It’s no secret that many of history’s greatest artists created some of their best work with not only their minds but also their feet. The poet Wallace Stevens, for instance, famously commuted by foot nearly five miles every day to his job as an insurance lawyer, usually composing his poems along the way. The Pulitzer Prize-winning author William Styron swore by his afternoon walk through the woods with his dog. And Apple co-founder Steve Jobs—like many notable creative thinkers before him—used to conduct his meetings while walking.
A new study published in the journal Scientific Reports suggests that if you’re looking to boost your own creativity and spur your own imagination, you should take note and walk more—or perform some other sort of moderate exercise on a daily basis. What’s more, the more active you are, the more you can expect your creative juices to flow.
To arrive at their findings, researchers at Austria’s University of Graz gave fitness and activity trackers to roughly 80 otherwise healthy adults for five days. Once in a laboratory setting, the researchers asked the participants to complete a series of creative tasks, such as drawing and devising new uses for everyday items. The study participants also completed a series of questionnaires. Ultimately, the researchers were able to use data analysis to link their exercise patterns and the participants’ creative performance and found that those who exercised more are much better at coming up with better new ideas—and more of them—than those who live a more sedentary life.
“The most active of the volunteers proved to be also the most creative, especially if they often walked or otherwise exercised moderately,” writes The New York Times. “Active people also tended to be happy people, although their moods were highest if they engaged in relatively vigorous activities, like jogging or playing sports, rather than moderate ones.”
It’s the latest study to establish a link between movement and a healthy, fertile brain. One previous study, published by APA PsycNet in 2014, found that exercising more is linked to creating more successful innovations. Another study, published in the journal Science in 2006, found that the mental state you inhabit while doing activities such as walking was linked with creative ideas. “Because we don’t have to devote much conscious effort to the act of walking, our attention is free to wander—to overlay the world before us with a parade of images from the mind’s theater,” The New Yorker once observed. “This is precisely the kind of mental state that studies have linked to innovative ideas and strokes of insight.”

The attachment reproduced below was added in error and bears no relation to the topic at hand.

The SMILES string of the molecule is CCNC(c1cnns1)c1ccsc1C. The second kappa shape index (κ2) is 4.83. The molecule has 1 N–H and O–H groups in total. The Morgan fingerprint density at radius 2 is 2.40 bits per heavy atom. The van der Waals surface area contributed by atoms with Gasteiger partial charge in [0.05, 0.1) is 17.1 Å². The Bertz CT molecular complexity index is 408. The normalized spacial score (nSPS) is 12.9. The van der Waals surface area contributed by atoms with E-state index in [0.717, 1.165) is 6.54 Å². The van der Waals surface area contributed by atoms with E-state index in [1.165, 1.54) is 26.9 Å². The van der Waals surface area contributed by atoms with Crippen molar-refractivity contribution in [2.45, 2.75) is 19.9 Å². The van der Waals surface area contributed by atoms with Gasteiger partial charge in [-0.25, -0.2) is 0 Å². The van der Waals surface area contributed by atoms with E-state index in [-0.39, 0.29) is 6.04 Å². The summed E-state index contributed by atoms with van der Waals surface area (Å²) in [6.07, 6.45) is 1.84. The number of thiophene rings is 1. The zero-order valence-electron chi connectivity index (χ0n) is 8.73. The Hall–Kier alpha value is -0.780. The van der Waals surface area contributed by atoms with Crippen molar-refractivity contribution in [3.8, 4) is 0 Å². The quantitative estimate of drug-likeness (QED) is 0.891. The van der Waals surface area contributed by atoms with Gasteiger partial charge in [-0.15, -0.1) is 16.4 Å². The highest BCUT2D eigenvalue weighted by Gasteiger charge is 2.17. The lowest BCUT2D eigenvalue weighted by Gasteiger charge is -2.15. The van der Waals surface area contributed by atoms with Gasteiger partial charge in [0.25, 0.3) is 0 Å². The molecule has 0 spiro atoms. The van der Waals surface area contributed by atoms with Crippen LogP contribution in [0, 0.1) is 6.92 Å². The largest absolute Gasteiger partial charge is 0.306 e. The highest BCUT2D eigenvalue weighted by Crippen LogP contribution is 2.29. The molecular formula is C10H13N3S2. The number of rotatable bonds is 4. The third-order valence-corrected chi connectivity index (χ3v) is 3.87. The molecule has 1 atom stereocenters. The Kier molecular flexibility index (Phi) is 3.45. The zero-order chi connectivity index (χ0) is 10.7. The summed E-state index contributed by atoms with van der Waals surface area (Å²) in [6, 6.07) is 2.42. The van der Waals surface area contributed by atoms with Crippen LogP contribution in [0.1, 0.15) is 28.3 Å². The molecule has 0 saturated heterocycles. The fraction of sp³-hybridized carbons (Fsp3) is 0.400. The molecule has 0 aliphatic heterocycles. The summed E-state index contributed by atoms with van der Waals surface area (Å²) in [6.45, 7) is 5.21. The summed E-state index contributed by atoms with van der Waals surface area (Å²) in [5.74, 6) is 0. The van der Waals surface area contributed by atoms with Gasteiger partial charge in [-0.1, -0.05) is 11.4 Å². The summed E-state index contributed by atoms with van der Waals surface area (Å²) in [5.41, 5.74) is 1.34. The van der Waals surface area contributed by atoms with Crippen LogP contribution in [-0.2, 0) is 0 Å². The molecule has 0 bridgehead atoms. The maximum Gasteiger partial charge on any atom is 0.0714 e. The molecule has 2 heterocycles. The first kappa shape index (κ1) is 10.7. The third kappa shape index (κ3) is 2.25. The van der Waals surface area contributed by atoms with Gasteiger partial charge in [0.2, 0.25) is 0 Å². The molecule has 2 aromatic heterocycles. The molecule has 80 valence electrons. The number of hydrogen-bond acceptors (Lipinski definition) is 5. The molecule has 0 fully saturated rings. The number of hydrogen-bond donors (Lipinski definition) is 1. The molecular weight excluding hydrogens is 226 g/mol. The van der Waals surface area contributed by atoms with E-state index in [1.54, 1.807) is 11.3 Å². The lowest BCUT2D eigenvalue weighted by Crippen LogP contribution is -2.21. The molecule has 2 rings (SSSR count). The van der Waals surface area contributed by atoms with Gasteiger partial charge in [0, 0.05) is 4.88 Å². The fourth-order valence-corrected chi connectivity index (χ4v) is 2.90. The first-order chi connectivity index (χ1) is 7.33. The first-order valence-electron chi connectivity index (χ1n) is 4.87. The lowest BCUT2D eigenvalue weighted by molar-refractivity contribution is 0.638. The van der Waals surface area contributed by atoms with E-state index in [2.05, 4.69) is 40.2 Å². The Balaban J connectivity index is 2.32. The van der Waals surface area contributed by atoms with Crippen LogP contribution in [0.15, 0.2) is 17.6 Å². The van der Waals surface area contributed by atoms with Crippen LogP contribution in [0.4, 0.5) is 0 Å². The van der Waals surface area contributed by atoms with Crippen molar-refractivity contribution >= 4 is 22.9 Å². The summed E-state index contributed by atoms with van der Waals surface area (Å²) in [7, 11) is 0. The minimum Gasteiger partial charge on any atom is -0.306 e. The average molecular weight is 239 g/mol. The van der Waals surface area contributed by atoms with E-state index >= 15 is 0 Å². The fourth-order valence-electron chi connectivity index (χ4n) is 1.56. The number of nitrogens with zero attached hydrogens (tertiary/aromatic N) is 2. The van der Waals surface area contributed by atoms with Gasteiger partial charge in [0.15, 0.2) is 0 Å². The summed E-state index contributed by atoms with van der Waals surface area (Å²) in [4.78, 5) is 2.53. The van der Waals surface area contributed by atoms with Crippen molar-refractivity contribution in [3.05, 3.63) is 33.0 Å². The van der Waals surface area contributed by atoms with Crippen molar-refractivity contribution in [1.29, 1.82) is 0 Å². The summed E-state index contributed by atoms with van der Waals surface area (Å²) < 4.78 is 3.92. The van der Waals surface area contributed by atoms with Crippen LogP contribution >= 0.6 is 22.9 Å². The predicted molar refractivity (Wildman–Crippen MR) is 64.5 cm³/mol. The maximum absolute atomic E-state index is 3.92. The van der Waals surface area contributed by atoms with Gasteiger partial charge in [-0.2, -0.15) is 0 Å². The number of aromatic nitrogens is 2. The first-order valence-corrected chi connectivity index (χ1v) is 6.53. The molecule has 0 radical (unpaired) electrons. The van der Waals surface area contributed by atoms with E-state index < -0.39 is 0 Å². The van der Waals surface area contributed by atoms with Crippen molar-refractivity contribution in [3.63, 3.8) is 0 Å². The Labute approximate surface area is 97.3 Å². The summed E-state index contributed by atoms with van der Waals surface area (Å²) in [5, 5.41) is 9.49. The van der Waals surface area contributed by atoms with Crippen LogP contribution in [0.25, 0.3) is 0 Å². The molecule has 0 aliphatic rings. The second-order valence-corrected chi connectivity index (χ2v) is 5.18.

The researchers from Graz appear to agree. “To sum up, the present findings are in accordance with the common notion that physical activity has many beneficial effects,” they conclude. “Besides the well-known effects on physical health, a greater degree of everyday bodily movement is associated with higher levels of [positivity] (and subjective well-being) and better creative cognition. This study represents a first step to investigate this complex relationship in everyday life.”
For more amazing benefits of walking, read on, because we’ve listed many of them right here. And for more science news you can use to live a healthier life, read up on The Incredible Four-Second Workout That Actually Works, According to Science.
Want to stabilize your blood sugar? Take a quick lap around the block after you eat dinner. A study published in the journal Diabetologia in 2016 found that just a 10-minute walk after eating helped people with Type 2 diabetes lower their blood sugar levels.
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“Having a regular walking schedule can be great for your health, and I am not just talking about physical, but also your mental health,” Dr. Amy Lee, Head of Nutrition for Nucific, previously told Eat This, Not That. “[You have a] feeling of accomplishment by burning calories, [you] can lower your daily stress, and you let the body secrete natural endorphins which is the ‘feel-good’ hormone.”
Walking regularly can help you prevent conditions like Type 2 diabetes and high blood pressure. As if you needed another reason to lace up those sneakers!
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Maintaining bone health is especially important as you get older, and walking regularly will keep your bones and muscles strong.
A 2009 study published in the journal Appetite found that a 15-minute brisk walk helped curb chocolate cravings. That post-dinner walk sounds like an even smarter choice now!